Article VI. - (a) For the purposes of the abatement to be allowed under Article IV or V, the tax payable in each Dominion on the excess or the doubly taxed income, as the case may be, shall be such proportion of the tax payable in each Dominion as the excess or the doubly taxed income bears to the total income of the assessee in each Dominion.
(b) Where at the time of assessment in one Dominion, the tax payable on the total income in the other Dominion is not known, the first Dominion shall make a demand without allowing the abatement, but shall hold in abeyance for a period of one year (or such longer period as may be allowed by the Income-tax Officer in his discretion) the collection of a portion of the demand equal to the estimated abatement if the assessee produces a certificate of assessment in the other Dominion within the period of one year or any longer period allowed by the Income-tax Officer, the uncollected portion of the demand will be adjusted against the abatement allowable under this Agreement; if no such certificate is produced, the abatement shall cease to be operative and the outstanding demand be collected forthwith.
Article VII. - (a) Nothing in this Agreement shall be construed as modifying or interpreting in any manner the provisions of relevant Taxation Laws in force in either Dominion.'
The word 'their' (sic) in Article IV has been held to be 'either'.
The Agreement has a Schedule. The following is a good example of an item in the Schedule. In respect of goods manufactured in one Dominion and sold in the other, through a branch or a selling establishment or a regular agency, the Dominion in which the goods are manufactured would be entitled to charge fifty per cent. and the Dominion in which the goods are sold would be entitled to charge fifty per cent. The broad effect of the Agreement is that each country is entitled to tax only on that portion of the income which accrues within that country, and to take into account the income accruing in the other country only for rate purposes. The Schedule forms a rough and ready estimate of the income that is to be deemed to accrue in the respective Dominions in a specified instance. Thus, from the tax payable in respect of the entire income, an abatement is allowed at the time of making the assessment, in respect of the tax payable in the other Dominion. Where, at the time of making such an assessment, the tax payable in Pakistan is known, which can only be known if the assessment has already been made in Pakistan, then there is no difficulty in allowing or calculating the abatement at once. On the other hand, if at the time of making an assessment under the Indian Income-tax Act no assessment has been made in Pakistan, with the result that the tax payable on the double income in Pakistan is not known, an assessment would be made under the said Act on the basis of the world income, including the income which had accrued in Pakistan, without allowing any abatement, but recovery of the tax equal to the estimated abatement would be held in abeyance for a period of one year. If the assessee produces the certificate of assessment in Pakistan within the period of one year, then the Income-tax Officer is granted the jurisdiction to adjust the uncollected portion of the demand against the abatement allowable under the Agreement. If the assessee cannot produce the certificate within one year, he may apply to the Income-tax Officer for an extension of the period and the Income-tax Officer may at his discretion extend the period. If no such certificate is produced within the year or any such extended period, the outstanding balance of the tax forthwith becomes recoverable.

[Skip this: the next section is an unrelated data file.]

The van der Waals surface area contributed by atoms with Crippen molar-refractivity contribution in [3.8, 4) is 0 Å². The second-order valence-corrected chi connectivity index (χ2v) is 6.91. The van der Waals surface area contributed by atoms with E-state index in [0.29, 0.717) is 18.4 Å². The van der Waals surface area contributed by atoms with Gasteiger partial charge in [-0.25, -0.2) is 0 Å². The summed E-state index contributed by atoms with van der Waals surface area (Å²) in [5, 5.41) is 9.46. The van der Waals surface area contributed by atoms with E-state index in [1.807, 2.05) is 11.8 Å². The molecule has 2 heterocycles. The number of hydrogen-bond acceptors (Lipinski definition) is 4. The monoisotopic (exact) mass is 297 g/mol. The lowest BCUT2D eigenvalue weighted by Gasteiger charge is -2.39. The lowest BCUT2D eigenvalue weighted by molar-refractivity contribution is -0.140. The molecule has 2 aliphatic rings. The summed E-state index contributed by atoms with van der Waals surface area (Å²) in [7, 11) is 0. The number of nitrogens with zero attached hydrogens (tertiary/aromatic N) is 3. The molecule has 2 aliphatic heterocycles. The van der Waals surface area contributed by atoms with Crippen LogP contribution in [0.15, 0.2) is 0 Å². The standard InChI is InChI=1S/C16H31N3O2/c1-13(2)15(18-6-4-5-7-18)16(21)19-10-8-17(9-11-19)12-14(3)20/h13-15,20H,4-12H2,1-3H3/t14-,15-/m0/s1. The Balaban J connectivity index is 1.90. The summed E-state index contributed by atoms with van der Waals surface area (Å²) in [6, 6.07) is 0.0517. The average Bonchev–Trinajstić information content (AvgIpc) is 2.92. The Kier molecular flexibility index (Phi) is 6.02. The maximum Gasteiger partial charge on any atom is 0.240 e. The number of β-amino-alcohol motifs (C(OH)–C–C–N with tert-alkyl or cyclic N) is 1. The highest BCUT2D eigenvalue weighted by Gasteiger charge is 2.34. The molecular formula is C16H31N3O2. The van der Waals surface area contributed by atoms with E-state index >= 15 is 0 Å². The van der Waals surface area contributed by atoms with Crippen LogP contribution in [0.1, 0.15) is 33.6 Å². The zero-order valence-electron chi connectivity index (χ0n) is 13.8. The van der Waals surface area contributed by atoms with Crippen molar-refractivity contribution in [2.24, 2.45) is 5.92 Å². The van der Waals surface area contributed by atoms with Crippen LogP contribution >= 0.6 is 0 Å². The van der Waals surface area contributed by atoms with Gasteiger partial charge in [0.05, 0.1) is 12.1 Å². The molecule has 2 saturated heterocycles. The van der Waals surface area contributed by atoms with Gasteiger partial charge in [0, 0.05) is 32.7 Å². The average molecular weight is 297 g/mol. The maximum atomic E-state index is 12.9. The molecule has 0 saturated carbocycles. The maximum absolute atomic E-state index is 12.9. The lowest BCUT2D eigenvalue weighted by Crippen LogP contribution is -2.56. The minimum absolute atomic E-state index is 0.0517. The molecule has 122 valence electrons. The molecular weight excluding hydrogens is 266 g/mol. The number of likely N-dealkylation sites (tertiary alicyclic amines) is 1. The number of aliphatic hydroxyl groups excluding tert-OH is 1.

It is clear therefore that if an assessee desires to avoid double taxation under the A. A. D. T., he must take steps to obtain an abatement at the time of the assessment or see that the Income-tax Officer makes an estimate of the abatement and keeps the same in abeyance. If, however, the assessee has fully paid the tax which has been assessed and has not appealed against the order of assessment, which has become binding, he cannot obtain any advantage under A. A. D. T. and there is no machinery for making an application for abatement in such a case or for applying for a refund. The machinery by which an assessment is made and an application for refund is entertained in a normal case is provided in the body of the Act. A. A. D. T. is no part of the Act itself, and therefore if any benefit is claimed under the A. A. D. T. then the assessee must invoke the special machinery provided therein and cannot go beyond it. As I have already pointed out, the A. A. D. T contains no provision for an application for refund after an excess payment or for an appeal.
I shall now come to the facts of the instant case and investigate the position in law as it arises therein.